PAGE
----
I may have to actually (!) start planning out some of these posts. Recent posts in my Reader, and a Picasso quote in the (paper) text I’m reading…have spurred off a number of questions in my mind. Or, maybe not really questions. The questions present are along the lines of, “why is this having an impact on me?” There are four subjects in specific that have come up over the last 48 hours, only the last two of which, I’ll be able to tackle in this post:
- Spanish language learning
- Japanese language learning
The Spanish language topic was prefaced by the Picasso quote from yesterday: “el arte es una mentira que nos acerca la verdad,” or in my loose translation, “art is a lie which brings us closer to truth.” I think it was translated differently in the text in which I found it (Where Does Art Come From? by William Kluba). “Acercar” is also a term which relates more closely for me to, “to acquaint/to bring closer/to bring into one’s sphere,” but I am not sure of the directionality of that last definition: are we moving into something else’s sphere, or is that other thing coming into our sphere?
It’s hard for me to tell with the level of English grammar I was taught…apparently, no one wanted to teach English grammar in my District. This kind of handicaps me when I’m trying to learn another language, though; and what I’m learning from mentions transitive and intransitive verbs, and I don’t have a clear idea of what is being referred to. I can kind of grok it, but that’s not fully ideal…
I have partial skills in both Spanish and Japanese, though I’m limited in both as things are now. I took Spanish for six years as a teen, and Japanese for two or three quarters as a young adult. As much as I’d like to jump directly back into learning Japanese (this is a cultural heritage thing and a beauty thing), I’m much closer to functionality in Spanish — and Spanish is of much greater use in California (and tremendously greater use, south of the U.S. border: it’s why I chose Spanish over French, before I learned about the post-colonization chaos and U.S. interference which has affected much of Central and South America [which can in turn make U.S. tourists less than welcome]).
This doesn’t mean that I can understand sophisticated Spanish (like legal notices), but I can get an idea of what’s being communicated, much of the time. It might be a thing to do, to just — on my lunch breaks — go into the kids’ section and just start reading through the Spanish books, there. Of course, if I’m reading aloud, it may cause unwanted attention…in addition to a testing of my skills!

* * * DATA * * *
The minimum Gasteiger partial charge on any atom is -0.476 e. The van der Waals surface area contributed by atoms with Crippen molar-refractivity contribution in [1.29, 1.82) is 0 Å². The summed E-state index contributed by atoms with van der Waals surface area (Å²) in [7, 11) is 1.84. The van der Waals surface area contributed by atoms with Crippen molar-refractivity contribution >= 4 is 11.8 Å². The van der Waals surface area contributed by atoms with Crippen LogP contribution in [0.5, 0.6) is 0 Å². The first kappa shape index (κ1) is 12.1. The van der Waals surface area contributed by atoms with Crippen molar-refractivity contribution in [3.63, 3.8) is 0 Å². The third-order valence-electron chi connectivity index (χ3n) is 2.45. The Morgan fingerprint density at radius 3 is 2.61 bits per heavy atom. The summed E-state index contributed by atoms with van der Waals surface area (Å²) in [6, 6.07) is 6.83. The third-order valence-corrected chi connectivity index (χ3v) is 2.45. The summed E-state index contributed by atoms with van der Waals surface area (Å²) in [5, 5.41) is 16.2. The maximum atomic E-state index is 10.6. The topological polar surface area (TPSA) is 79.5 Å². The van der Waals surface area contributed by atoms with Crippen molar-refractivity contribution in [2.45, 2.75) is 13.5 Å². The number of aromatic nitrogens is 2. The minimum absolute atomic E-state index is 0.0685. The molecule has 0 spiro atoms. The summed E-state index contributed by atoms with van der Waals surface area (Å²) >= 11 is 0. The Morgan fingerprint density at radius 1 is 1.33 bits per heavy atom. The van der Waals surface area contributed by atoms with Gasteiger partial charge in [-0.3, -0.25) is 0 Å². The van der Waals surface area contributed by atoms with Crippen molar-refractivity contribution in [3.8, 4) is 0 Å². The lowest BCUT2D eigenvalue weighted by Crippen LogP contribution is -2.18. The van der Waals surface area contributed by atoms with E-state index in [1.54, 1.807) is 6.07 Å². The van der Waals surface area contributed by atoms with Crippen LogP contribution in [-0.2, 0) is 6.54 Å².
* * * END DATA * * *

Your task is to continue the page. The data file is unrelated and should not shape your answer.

I should probably do that. If nothing else, it will acquaint me with the language again…without my having to sit through a Pimsleur CD set or the like. I seriously can’t tell how people learn through those. I brought home one or another set of Spanish language CDs one day and tried to listen to it, then turned it off after a while of the CD repeating “un ca-… un ca-… un carro. un carro.”…GAHHH!!! Does it really take two minutes to learn how to say “a car”?
And yeah, I probably have a Chiapas accent, because one of my early teachers (whom I had for two years) had a Chiapas accent. But maybe I’ll sound…like I have street cred or something? I don’t know.
(I probably shouldn’t get into why having a Chiapas accent is popularly seen as a negative thing — it’s really political, and has to do with colonization, resistance to colonization, and resistance to assimilation. Unless I’m mistaken, the entire Zapatista thing is centered in Chiapas. I should probably leave the rest of the subject alone, for now…I don’t know enough about it.)
The positive thing about having taken Spanish for six years, though, is that — for one thing, I already have some sort of grounding with verb conjugation, though for the life of me, I can’t remember much of it offhand without hearing or reading it first…and for another thing, I also know a method of intonation which works, even if that intonation is perceived as culturally inferior. (I’ve heard that the status of having a Chiapas accent in Mexico is like having a Southern American English accent in the U.S…though I am not sure the parallel is completely accurate, as I don’t know enough Mexican history.)
Japanese, on the other hand…I can teach myself to read, but I can’t teach myself not to speak like Siri.
I think that’s enough said about that, though the bright side of it is that in those two or three semesters of Japanese, I got a pretty good handle on Japanese grammar. For a newbie. I know enough to be able to pick out parts of sentences and common words, but I don’t necessarily know what those words mean or what the subject of a sentence is, if it’s in kanji — I just know that it’s the subject. I probably shouldn’t even get into on and kun readings, and when to use each one…and then there are the compound words which have kanji as the main part of the word, followed by kana which vary according to word use.
The positive part is that, apart from writing, Japanese seems relatively simple; and I’m sure learning the words first and then encountering them in text would make picking up what word is which, much easier.
The major drawback is finding people to practice with, and finding a teacher who isn’t going to be harsh. Right now, the nearest place I know to go for lessons is in San Francisco, and that is not ideal. The classes don’t meet anywhere near frequently enough, and it’s…a drive. Where one would find others to converse with on a daily basis, as well…? I don’t know, unless you like hanging out in Japanese dollar stores or markets, or work in one of the same (the latter of which, is probably a good idea, if you want to build language skills along with customer service skills).
Ahh. I think I’ve been sitting here for long enough.
Maybe I’ll go read something…